Section 10

Polymorphism

Polymorphism, means "ploy" and "morphi", which is "many shapes". It is also known as "type scheme". A value is polymorphic if there is more than one type it can have.

  • Parameteric Polymorphism: parametric polymorphism refers to when the type of a value contains one or more (unconstrained) type variables, so that the value may adopt any type that results from substituting those variables with concrete types.

    length :: [a] -> Int
    fst :: (a, b) -> a
    snd :: (a, b) -> b
    
    length :: forall a. [a] -> Int
    fst :: forall a b. (a, b) -> a

    note

    In Haskell, type variables always begin in lowercase whereas concrete types like Int or String always start with an uppercase letter.

    note

    Also note, in languages like Haskell, functions are values of some function types.

  • Ad-hoc Polymorphism: ad-hoc polymorphism refers to when a value is able to adopt any one of several types because it, or a value it uses, has been given a separate definition for each of those types.

    -- type 'a' belongs to class 'Eq' if there is a function named 
    -- '(==)', of the appropriate types, defined on it
    class Eq a where
        (==) :: a -> a -> Bool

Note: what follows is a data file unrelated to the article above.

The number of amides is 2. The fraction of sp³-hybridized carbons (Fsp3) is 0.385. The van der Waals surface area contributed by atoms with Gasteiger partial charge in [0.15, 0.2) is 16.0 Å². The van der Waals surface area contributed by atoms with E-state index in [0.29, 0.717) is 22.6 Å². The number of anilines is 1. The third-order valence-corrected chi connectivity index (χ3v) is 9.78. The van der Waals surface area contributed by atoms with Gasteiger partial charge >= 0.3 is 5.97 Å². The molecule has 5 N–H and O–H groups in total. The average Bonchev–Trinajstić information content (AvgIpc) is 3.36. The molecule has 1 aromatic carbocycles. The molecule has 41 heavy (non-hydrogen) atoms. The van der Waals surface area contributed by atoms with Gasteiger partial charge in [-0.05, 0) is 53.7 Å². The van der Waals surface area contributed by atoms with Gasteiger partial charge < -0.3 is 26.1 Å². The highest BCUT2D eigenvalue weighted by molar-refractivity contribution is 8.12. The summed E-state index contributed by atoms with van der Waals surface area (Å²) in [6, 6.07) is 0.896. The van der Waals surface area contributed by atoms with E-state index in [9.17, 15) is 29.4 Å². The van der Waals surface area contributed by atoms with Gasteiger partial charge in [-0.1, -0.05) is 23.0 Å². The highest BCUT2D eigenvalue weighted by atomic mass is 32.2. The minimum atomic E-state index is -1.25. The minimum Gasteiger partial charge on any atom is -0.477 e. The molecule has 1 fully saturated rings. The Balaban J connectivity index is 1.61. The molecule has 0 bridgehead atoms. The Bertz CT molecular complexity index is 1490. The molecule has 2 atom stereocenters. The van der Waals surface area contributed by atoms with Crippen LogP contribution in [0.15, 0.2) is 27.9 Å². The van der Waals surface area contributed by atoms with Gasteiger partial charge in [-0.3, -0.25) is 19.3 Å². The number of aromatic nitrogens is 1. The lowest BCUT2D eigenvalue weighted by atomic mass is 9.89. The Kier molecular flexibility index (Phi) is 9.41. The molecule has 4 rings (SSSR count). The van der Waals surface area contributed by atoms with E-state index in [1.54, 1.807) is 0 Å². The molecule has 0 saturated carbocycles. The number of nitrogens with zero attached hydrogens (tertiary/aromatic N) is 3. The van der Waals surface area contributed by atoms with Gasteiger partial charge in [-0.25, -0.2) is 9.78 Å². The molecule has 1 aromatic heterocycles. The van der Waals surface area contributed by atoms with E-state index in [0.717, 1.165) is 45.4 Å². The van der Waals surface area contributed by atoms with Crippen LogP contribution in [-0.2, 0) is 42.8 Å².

instance Eq Integer where
        x == y = x `integerEq` y
    
    instance Eq Float where
        x == y = x `floatEq` y
    
    memberOf :: (Eq a) => a -> [a] -> Bool

    note

    the equality operator, == is a function. So are +, *, -, / and pretty much all operators. If a function is comprised only of special characters, it's considered an infix function by default. If we want to examine its type, pass it to another function or call it as a prefix function, we have to surround it in parentheses.

    note

    The function member has the type a -> [a] -> Bool with the context (Eq a), which constrains the types which a can range over to those a which belong to the Eq class. (Note: Haskell => can be called a 'class constraint'.)

Practice

  1. Write a polymorphic list
  2. Write a list_len function for it
  3. Write a list_get function for it
  4. Write a identity function for it
data List a = Nil
            | Cons a (List a)

list_len :: (List a) -> Int
list_len (Nil) = 0
list_len (Cons _ xs) = 1 + list_len (xs)

list_eq :: (Eq a) => List a -> List a -> Bool
list_eq Nil Nil = True
list_eq Nil _ = False
list_eq _ Nil = False
list_eq (Cons x xs) (Cons y ys) = (x == y) && (list_eq xs ys)

instance (Eq a) => Eq (List a) where
    x == y = x `list_eq` y

list_get :: List a -> Int -> a
list_get (Cons x _) 0 = x
list_get (Cons _ xs) index = list_get xs (index - 1)